Passwords are not weak only when they are simple, they are weak because they can be stolen, shared or figured out.
It is hard to believe that anyone is using simple passwords like “12345”, “password”, or their own name, but as the news frequently demonstrates, terrible passwords are still commonly used.
The truth is that combinations of numbers and letters are increasingly ineffective at preventing a hack. Passwords are not weak only when they are simple, they are weak because they can be stolen, shared or figured out.
If passwords are ineffective at securing data and confirming identity, the question must be asked: is there a way to improve them, or should we do away with them altogether?
Many experts, including Yaser Masoudnia, founder, and CEO of WiActs, argue that it is imperative that we replace them with new methods. He argues that rather than protecting our information, passwords are actually causing hundreds of millions of dollars in losses for the economy and can even pose a risk to national security.
“A majority of recent information breaches occur because of errors in identity management. Hackers’ favorite method is to steal or break through a password,” says Masoudnia.
Related Article: How Cloud-Based Security Can Protect You Against Data Theft
What Is the Key to the Next Generation of Information Security?
Multi-factor authentication can help shore up the weaknesses that passwords have created, a method that has actually existed for a long time. Consumer-facing applications like Facebook and Gmail have offered the option to use your password and then receive a security code in a text message to confirm you are logging in. A password is still the main line of defense, however, leaving the accounts susceptible to hackers.
But work is under way to create a better method for securing our data. Instead of settling for password-based solutions, he believes it is time to shift to a full suite of security measures that use encrypted login credentials, dual factor authentication, biometric information, and in some cases even geo-location to protect information as users access it. These added layers are possible with technology developed by WiActs and could be the next step in information security and account/identity management.
With password-free security solutions growing in popularity, many organizations are making the shift. Some hesitate, though, concerned that the process lacks functionality and is laborious. Masoudnia, who is integrating his technology with large financial institutions and government clients, says the process is more seamless than people think. He looks at the transition as a simple paradigm shift.
“We are all accustomed to using passwords, so shifting to a new method is difficult for some to understand. But it is a very simple adjustment and the benefits are so enormous that it certainly justifies the effort to transition,” says Masoudnia.
For the individual, the incentives seem quite clear. Complete control of your information security is an enticing offer, especially since most people have experienced, or know someone who has experienced, the consequences of their email or financial accounts being hacked.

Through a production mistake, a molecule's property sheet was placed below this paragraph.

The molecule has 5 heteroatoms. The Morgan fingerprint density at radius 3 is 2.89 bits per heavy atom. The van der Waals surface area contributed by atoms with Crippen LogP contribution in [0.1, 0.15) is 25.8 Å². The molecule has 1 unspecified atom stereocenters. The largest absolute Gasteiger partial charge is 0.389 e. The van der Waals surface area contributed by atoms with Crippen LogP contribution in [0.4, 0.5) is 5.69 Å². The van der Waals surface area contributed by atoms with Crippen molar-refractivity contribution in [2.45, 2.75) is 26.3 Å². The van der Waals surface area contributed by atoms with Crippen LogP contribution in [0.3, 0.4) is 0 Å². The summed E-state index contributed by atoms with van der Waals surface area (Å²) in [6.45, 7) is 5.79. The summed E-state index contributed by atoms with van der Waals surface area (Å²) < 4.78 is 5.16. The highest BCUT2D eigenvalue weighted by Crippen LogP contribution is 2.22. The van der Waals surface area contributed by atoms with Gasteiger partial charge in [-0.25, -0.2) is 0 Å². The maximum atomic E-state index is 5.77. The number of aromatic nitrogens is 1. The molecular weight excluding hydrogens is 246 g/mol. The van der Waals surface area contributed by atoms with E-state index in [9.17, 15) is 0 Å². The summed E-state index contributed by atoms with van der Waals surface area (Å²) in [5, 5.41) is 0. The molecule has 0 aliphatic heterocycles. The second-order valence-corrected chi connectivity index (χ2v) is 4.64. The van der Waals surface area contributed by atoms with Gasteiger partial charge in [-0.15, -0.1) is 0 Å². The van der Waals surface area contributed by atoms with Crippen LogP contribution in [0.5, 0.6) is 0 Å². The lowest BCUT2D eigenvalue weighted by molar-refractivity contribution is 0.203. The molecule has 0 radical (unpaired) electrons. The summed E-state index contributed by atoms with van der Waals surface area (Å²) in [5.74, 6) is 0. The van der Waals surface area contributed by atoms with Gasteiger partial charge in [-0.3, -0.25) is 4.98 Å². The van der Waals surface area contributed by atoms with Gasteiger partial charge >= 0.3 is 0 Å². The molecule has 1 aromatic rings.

Companies are similarly incentivized. The damage in consumer confidence resulting from a security breach can devastate a company. Target lost over $145 million in the course of its data breach and there is no way to estimate how many customers were lost in the process. Similarly, Anthem and Blue Cross experienced breaches that left over 80 million users’ health information exposed.
How Do Password-Less Solutions Work?
To begin with, you will not log directly into the account you are trying to access. In the case of WiActs, users log in to a portal called NoPassword.com. They do so by using an app on their smartphone which collects and relays users’ biometric data to the portal through an encrypted signal. Once inside the portal, a user can access any connected accounts; Outlook, SalesForce, Facebook, etc.
Most people are familiar with biometric data like fingerprints when it comes to smartphone security, but WiActs adds another layer to ensure that each factor cannot be replicated. The encrypted stream sent from your phone is stamped with data from the physical device, ensuring that a hacker cannot send the same information from a different phone.
Password-less security opens new doors for company security as well. Because account access funnels through a central portal, a company that integrates the technology can quickly permit and deny access to its employees. Disaffected former employees are one of the leading causes of hacks, utilizing their access to company networks to steal and damage.
WiActs’ platform also leverages a Geo-fencing technology that limits access to a particular location, an asset that Masoudnia says may have prevented Edward Snowden from escaping with volumes of data from the NSA.
“It's time to get rid of passwords and embrace a more secure solution. With costs related to security breaches on the rise, it's my hope that we can encourage organizations to make the change now before they experience a breach of their own,” says Masoudnia.
It's certainly an exciting time in information security. Innovators in the space are developing solutions to combat threats and keep our information safe, which could mean we never need to remember a password again.